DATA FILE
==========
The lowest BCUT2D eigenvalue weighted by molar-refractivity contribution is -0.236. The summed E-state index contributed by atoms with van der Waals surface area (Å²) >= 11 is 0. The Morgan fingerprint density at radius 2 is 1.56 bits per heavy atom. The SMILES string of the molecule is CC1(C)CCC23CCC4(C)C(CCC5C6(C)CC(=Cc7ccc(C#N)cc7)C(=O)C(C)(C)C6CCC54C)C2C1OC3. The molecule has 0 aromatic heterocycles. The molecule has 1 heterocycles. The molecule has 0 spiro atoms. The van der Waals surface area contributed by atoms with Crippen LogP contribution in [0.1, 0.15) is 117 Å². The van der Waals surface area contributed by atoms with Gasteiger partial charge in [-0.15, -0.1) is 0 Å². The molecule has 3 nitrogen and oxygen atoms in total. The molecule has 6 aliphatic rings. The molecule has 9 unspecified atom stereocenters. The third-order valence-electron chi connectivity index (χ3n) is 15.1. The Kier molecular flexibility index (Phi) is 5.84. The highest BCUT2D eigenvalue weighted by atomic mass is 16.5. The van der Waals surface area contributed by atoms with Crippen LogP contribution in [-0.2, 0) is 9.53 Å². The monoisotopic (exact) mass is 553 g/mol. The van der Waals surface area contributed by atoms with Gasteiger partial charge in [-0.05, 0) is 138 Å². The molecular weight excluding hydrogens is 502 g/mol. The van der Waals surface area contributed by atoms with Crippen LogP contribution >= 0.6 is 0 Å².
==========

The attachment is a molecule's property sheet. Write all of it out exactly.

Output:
The lowest BCUT2D eigenvalue weighted by molar-refractivity contribution is -0.236. The summed E-state index contributed by atoms with van der Waals surface area (Å²) >= 11 is 0. The Morgan fingerprint density at radius 2 is 1.56 bits per heavy atom. The SMILES string of the molecule is CC1(C)CCC23CCC4(C)C(CCC5C6(C)CC(=Cc7ccc(C#N)cc7)C(=O)C(C)(C)C6CCC54C)C2C1OC3. The molecule has 0 aromatic heterocycles. The molecule has 1 heterocycles. The molecule has 0 spiro atoms. The van der Waals surface area contributed by atoms with Crippen LogP contribution in [0.1, 0.15) is 117 Å². The van der Waals surface area contributed by atoms with Gasteiger partial charge in [-0.15, -0.1) is 0 Å². The molecule has 3 nitrogen and oxygen atoms in total. The molecule has 6 aliphatic rings. The molecule has 9 unspecified atom stereocenters. The third-order valence-electron chi connectivity index (χ3n) is 15.1. The Kier molecular flexibility index (Phi) is 5.84. The highest BCUT2D eigenvalue weighted by atomic mass is 16.5. The van der Waals surface area contributed by atoms with Crippen LogP contribution in [-0.2, 0) is 9.53 Å². The monoisotopic (exact) mass is 553 g/mol. The van der Waals surface area contributed by atoms with Gasteiger partial charge in [-0.05, 0) is 138 Å². The molecular weight excluding hydrogens is 502 g/mol. The van der Waals surface area contributed by atoms with Crippen LogP contribution >= 0.6 is 0 Å².